OMRI Daily Digest no. 28, part 2, 8 February 1995 [**]

Ta nea ths hmeras, apo to OMRI:

  • . 62 pthseis elikopterwn apo thn Serbia sthn Bosnia.
  • . Nea allagh grammhs sthn politikh twn HPA gia to bosniako. Aposyretai apo tis ap'eyqeias epafes me toys Serboys h Oyasingkton.
  • . O Milosebits arneitai na anagnwrisei thn Kroatia kai thn Bosnia, kai aporriptei thn gallikh prwtoboylia gia nea synodo koryfhs gia thn t. Gioygkoslabia.
  • . Ypografh symfwnias Beligradioy - Mosxas gia tis emporikes synallages twn dyo xwrwn. H Rwsia yposxetai na metaferei kerozinh sthn Gioygkoslabia o,ti qesh kai na parei o OHE.
  • * Ayjhsh twn telwn dieleyshs forthgwn kai lewforeiwn apo thn Boylgaria.
  • . Syllhch tessarwn Toyrkwn kai triwn kilwn hrwinhs apo tis albanikes arxes.
  • ** Apallagh twn tessarwn Ellhnwn ths "Omonoias" problepei o hgeths toy antipoliteyomenoy kommatos "Aleanca Demokratike". [Opws metedwse apoce to Cosmos, o dikasths Zef Mprozi edwse thn entolh na apeleyqerwqoyn oi oi tesseris, an kai o eisaggeleas exei mplokarei thn apofash. O Mprozi einai o dikasths poy apeleyqerwse ton pempto Ellhna kratoymeno, kai poy brisketai se antidikia me ton Mperisa, toy opoioy to proteinomeno syntagma eixe aporricei. Prosfata eixe apeilhqei me arsh ths dikastikhs toy asylias.]

    Dhmhtrhs Paneras

    Boston, MA


    No. 28, Part II, 8 February 1995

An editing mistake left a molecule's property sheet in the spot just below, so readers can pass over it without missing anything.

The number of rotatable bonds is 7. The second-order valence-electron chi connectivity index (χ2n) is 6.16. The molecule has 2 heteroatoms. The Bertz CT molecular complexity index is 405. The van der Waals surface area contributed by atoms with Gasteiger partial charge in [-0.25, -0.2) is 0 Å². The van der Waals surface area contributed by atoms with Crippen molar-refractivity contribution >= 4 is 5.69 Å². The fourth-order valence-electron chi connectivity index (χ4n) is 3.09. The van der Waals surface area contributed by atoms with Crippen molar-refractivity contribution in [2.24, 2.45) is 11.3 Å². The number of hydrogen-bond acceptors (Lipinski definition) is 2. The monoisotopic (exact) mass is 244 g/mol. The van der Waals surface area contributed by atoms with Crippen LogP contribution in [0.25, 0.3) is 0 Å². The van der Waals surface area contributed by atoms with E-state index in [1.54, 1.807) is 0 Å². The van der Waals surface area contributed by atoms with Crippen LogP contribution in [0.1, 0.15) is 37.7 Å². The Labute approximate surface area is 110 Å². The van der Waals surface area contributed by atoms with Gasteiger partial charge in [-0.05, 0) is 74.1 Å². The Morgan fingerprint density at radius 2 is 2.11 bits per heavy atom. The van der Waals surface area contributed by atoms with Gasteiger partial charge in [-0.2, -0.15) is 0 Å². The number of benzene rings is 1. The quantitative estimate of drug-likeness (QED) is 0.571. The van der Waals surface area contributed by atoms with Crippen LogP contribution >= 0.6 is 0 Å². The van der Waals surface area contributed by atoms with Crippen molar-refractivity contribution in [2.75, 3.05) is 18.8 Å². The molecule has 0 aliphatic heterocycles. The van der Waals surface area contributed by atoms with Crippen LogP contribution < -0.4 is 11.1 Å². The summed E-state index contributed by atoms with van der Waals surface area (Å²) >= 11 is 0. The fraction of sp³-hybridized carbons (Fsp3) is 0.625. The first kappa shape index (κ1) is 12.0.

• UN REPORTS 62 HELICOPTER FLIGHTS FROM SERBIA INTO BOSNIA. The New York Times on 8 February quotes UN spokesmen as saying that during the first four days of the month, 62 helicopter sorties took place apparently from bases in Serbia to Srebrenica, in eastern Bosnia, where Bosnian Serbs have stepped up attacks in recent weeks. Some of the helicopters were reported to have flown "in military formation." The U.S. is demanding a UN investigation and wants to know why UN monitors were denied access to Serbian airfields at Surcin and elsewhere during that time. If it can be proved that the flights indeed came from Serbia, economic sanctions could automatically be reimposed on that country. Meanwhile, Vjesnik reports UN sources in Croatia as saying the number of flights of airplanes and helicopters from the Krajina Serb base at Udbina is increasing. -- Patrick Moore, OMRI, Inc.

  • YET ANOTHER CHANGE IN U.S. BOSNIAN POLICY. The Clinton administration has apparently done another flip-flop on Bosnia, The New York Times reports on 8 February. During December and January, Washington cultivated direct contacts with the Bosnian Serbs at Pale and Assistant Secretary of State Richard Holbrooke was said to be the "architect" of that policy. But after failing to persuade Bosnian Serb leader Radovan Karadzic to cooperate in reaching a settlement, Holbrooke is now quoted as saying that "there is no point in shuttling up the hill from Sarajevo to Pale to listen to the kind of crap which is dished out by Karadzic." -- Patrick Moore, OMRI, Inc.